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Toby by now had moved beyond the mere act of lying on the couch. He was of the couch—absorbed into it, coalesced and conjoined like a successful hand transplant. In the murky, distant recesses of his memory he recalled a wider world than this. He recalled fresh air He remembered pavements and other people walking to destinations of varying worth and interest; a whole world of pavements and destinations to be walked on and arrived at. He remembered pubs, real ale, and late night London longboard sessions. He remembered theatrical tirades against Tory privilege, against privatization and antiquated Eton pomp. Once, he was sure, he possessed a working set of lungs, and a tongue that lashed out harder than any London Met police baton. But now there was just this place: this couch, this TV, this Spaced DVD on repeat, this half-eaten bowl of Sainsbury’s own brand something-or-other.
It’d been two weeks since the last job. He’d had six in the last five months; six different firms, six different cubicles, six different roles—jobs so similar to one another they’d amalgamated into one single generic memory, one giant Microsoft Excel spreadsheet that enveloped and suffocated his brain with formulas and tedium whenever he tried to recall the nuances of any one. And it was expanding beyond this year, into the next, as far into the distance as his mind’s eye could see.
For the first couple of days he’d enjoy the freedom of unemployment; he’d do the stuff he liked doing. But then desire would change into a sense of obligation, to keep busy and be constructive, and these things became chores. So he’d put them off and just sit and clot and shrivel. By about the fourth day he realized he quite liked parameters, quite liked having the sense of usefulness and consequence these jobs gave him, however minor and illusionary that might be. This was too scary to really dwell on, this possibility that he might in any way find satisfaction, even comfort, in cyclical tedium.
From his horizontal position on the sofa he gawped without seeing, at a pristine man, handsome but unthreatening, and his female equivalent, attractive but sexlessly wholesome. They smiled incessantly, mercilessly at Toby, with an inhuman bright-eyed enthusiasm that goaded him. He groped on the floor for the remote, his hand clattering clumsily into bowls of half-eaten instant noodles and plates of Marmite smeared toast. He found it, turned off the TV, and then rolled over, burying his face into the warm, dark crux between the sofa cushion and the armrest. It smelt earthy and organic. Sometimes he could kill whole hours in this position, drifting between dream-filled wakefulness and lifeless sleep.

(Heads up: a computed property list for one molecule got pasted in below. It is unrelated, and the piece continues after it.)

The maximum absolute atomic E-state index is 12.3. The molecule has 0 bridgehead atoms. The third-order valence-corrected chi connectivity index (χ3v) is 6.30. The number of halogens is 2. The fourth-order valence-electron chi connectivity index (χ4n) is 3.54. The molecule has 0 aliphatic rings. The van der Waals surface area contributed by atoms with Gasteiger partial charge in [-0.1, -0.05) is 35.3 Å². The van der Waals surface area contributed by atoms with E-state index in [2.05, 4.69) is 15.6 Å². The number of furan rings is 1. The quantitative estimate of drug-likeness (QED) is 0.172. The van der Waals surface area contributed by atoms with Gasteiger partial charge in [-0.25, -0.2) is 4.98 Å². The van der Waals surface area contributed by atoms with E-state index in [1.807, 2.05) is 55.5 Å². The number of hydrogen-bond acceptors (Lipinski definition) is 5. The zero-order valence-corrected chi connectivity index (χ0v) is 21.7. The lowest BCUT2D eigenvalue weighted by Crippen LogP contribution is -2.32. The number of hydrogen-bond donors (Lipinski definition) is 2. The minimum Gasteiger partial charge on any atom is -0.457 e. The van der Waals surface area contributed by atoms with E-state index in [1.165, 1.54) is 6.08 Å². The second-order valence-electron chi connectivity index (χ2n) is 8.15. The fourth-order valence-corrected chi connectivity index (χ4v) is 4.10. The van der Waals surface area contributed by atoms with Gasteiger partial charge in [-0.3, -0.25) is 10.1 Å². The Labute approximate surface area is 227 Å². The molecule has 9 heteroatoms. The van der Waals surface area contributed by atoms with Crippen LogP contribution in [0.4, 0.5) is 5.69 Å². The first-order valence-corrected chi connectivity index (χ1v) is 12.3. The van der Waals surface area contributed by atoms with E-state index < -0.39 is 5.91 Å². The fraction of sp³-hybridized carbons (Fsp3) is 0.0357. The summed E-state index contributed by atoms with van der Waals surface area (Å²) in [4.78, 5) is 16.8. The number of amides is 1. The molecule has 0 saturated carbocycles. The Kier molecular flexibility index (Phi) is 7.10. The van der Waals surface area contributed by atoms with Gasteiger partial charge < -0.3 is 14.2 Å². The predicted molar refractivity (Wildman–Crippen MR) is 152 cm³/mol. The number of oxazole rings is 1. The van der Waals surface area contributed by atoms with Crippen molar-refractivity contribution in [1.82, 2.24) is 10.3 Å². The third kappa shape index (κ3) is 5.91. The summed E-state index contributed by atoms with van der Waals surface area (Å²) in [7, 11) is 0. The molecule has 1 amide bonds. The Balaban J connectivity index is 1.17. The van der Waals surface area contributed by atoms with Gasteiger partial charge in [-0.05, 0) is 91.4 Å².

But something was digging into his hip that he couldn’t ignore. He reached underneath himself and pulled out his phone, staring at it accusingly for a moment. Instinctively he flipped it open, scrolled through the names, chose one at random and pressed the call button.
“What?” The voice was curt, a hissed whisper. It was Toby’s younger brother, a lawyer of some kind. Toby couldn’t remember for certain. He wore a suit and worked in one of the buildings downtown that was very tall, made entirely out of glass, and employed burly security guys to chase away skaters. In the background were the swaddled tones of polite mid-morning conversation. Toby could hear the gentle clinking of coffee cups on saucers.
“I’m in a meeting. This better be an emergency.”
“I—no; I’ m just… I’m just calling you, for whatever.”
“Jesus man, don’t call me in the middle of the day just because you’ve lost the fucking TV remote,” Mike hissed. “People have lives to lead, you know.”
Immediately, instinctively, Toby countered. “Actually, yeah, it is an emergency. I slipped in the shower and fell in the toilet and drowned and you need to come and mourn me. Also, Mum called to remind you that you were a mistake.”
“Very funny Toby. You know you really need to bloody grow up—”
“And also that you were conceived behind the portaloos at a fucking Status Quo gig and it wasn’t even with Dad, it was—”
But Mike had already gone. Toby hoped he’d at least heard the bit about Status Quo. He scrolled further down the phone and picked another number.
“No free lunch today Toby. We’re flat out here.”
Sophie worked at a sandwich café type place in the part of town still residing in that optimum stage between mundane gentrification and threatening squalor; the part of town where young dreadlocked baristas served not-actually-that-cheap Zapatista coffee to people with artful aspirations.
“Actually I just called because I have nothing better to do. But don’t you think it’s a measure of our friendship that I can just admit that to you outright?”
“Well I’m really honored to be your fucking Rubik’s Cube for the day, but my livelihood depends on me making this tuna mayo sandwich.”
“Okay, but you have a break coming up though, yeah? Come over and entertain me.”
“I’m not your au pair Toby.”
“And there’s definitely no sandwiches going spare?”
“Bye Toby,” said Sophie, hanging up.
“It’s nice to be loved,” Toby said to himself out loud, picking out another victim. The phone had barely rung once before—
“Hi Toby,” said a heavy, wearisome voice at the end of the line.
“Roger, how about closing the shop and coming over here with a bunch of beers?”
“How about getting off your ass for once and helping me with these accounts?”
“Can’t help thinking my beer idea’s a bit more appealing, mate.”
“Accounts,” said Roger.
“Cerveza,” said Toby.
“It doesn’t matter what language you say it in Toby, I—”